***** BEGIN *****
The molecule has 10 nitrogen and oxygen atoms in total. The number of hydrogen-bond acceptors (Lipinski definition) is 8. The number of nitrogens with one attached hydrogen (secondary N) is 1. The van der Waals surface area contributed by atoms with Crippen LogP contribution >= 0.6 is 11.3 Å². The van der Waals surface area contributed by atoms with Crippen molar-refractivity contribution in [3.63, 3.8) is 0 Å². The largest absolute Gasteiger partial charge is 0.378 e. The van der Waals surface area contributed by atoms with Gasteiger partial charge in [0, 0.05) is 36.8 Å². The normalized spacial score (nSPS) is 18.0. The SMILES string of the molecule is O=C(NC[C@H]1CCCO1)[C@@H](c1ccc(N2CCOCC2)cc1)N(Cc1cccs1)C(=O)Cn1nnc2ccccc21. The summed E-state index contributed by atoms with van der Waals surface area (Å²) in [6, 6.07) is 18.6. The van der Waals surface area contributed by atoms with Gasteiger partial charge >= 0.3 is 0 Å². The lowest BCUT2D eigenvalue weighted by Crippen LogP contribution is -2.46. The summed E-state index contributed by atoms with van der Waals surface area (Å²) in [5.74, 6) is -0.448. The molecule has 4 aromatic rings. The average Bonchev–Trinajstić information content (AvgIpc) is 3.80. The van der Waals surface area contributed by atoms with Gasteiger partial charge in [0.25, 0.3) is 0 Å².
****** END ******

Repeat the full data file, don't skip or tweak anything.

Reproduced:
The molecule has 10 nitrogen and oxygen atoms in total. The number of hydrogen-bond acceptors (Lipinski definition) is 8. The number of nitrogens with one attached hydrogen (secondary N) is 1. The van der Waals surface area contributed by atoms with Crippen LogP contribution >= 0.6 is 11.3 Å². The van der Waals surface area contributed by atoms with Crippen molar-refractivity contribution in [3.63, 3.8) is 0 Å². The largest absolute Gasteiger partial charge is 0.378 e. The van der Waals surface area contributed by atoms with Gasteiger partial charge in [0, 0.05) is 36.8 Å². The normalized spacial score (nSPS) is 18.0. The SMILES string of the molecule is O=C(NC[C@H]1CCCO1)[C@@H](c1ccc(N2CCOCC2)cc1)N(Cc1cccs1)C(=O)Cn1nnc2ccccc21. The summed E-state index contributed by atoms with van der Waals surface area (Å²) in [6, 6.07) is 18.6. The van der Waals surface area contributed by atoms with Gasteiger partial charge >= 0.3 is 0 Å². The lowest BCUT2D eigenvalue weighted by Crippen LogP contribution is -2.46. The summed E-state index contributed by atoms with van der Waals surface area (Å²) in [5.74, 6) is -0.448. The molecule has 4 aromatic rings. The average Bonchev–Trinajstić information content (AvgIpc) is 3.80. The van der Waals surface area contributed by atoms with Gasteiger partial charge in [0.25, 0.3) is 0 Å².